Lessons from the Past

What can the ancient Hawaiians teach us about preserving today's resources for tomorrow?


Ashley Stepanek | Paintings by Herb Kawainui Kane | Photography by the Maui Historical Society

lessons from the past“The land rises for several miles through scattered households among groves of banana and many small fields of sweet potatoes and taro of the dryland varieties. Each field is bordered by rock, and along the walls are tall, feathery fringes of sugar cane. Pigs are kept in rock-walled pens, and chickens forage freely. Climbing higher, you come to breadfruit trees of such size, standing in groves so vast. . . . Above the breadfruit forests are more rock-walled fields of sweet potato and taro, wetted by afternoon showers.”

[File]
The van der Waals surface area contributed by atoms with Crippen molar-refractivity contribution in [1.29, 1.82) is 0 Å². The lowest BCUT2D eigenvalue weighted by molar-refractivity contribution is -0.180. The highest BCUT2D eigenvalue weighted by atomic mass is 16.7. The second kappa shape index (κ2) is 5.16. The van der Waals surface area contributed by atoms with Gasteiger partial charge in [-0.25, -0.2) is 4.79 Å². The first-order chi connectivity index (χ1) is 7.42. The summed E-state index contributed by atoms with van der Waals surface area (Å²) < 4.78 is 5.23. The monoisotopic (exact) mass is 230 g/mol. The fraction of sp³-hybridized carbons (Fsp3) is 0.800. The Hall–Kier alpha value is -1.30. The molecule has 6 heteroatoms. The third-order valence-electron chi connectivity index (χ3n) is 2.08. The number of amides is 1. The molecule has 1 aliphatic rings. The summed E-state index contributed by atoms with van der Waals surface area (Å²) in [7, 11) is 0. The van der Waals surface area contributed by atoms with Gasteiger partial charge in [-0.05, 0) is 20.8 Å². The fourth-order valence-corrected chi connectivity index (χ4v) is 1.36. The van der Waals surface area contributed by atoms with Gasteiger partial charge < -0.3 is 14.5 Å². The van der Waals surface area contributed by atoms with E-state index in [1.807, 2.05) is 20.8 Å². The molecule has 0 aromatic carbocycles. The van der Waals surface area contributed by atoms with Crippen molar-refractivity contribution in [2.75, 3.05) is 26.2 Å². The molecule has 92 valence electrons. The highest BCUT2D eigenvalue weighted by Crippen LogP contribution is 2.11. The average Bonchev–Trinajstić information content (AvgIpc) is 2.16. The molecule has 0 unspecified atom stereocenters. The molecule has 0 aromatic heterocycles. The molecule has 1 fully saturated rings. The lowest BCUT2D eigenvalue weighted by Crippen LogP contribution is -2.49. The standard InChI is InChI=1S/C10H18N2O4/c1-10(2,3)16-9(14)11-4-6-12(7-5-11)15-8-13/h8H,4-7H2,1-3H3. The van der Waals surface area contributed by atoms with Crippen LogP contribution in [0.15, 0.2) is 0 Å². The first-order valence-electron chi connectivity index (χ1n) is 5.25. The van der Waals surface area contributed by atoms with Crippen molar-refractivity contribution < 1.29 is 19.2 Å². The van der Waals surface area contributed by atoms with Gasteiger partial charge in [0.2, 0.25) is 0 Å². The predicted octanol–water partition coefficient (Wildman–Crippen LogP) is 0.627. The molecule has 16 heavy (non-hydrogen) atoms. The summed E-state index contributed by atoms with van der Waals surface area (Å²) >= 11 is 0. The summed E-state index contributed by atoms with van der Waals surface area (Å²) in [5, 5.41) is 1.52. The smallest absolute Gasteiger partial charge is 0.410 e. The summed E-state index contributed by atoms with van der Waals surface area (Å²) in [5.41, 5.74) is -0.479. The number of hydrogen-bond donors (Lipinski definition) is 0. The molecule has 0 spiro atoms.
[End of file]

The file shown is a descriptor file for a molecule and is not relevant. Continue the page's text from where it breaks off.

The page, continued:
—Herb Kane, Ancient Hawai‘i

Kane’s landscape gives a picture of how the Hawaiians lived for at least a millennium before Western contact. Theirs was an island society—established in the most isolated place on earth—founded entirely on what they brought by voyaging canoe, migrating from the South Pacific, and what they found upon arrival in Hawai‘i. “Nowhere in Polynesia was the cultivation of plants brought to a higher state of refinement,” writes Kane. “At least eighty-five named varieties of taro and twenty-four varieties of sweet potato were developed by Hawaiian planters.”

In an age when Hawai‘i is almost entirely dependent on outside sources for its food—and thus vulnerable to everything from natural disasters to transportation strikes—we who make these islands our home would do well to consider how the ancient Hawaiians survived here sustainably for more than a thousand years.



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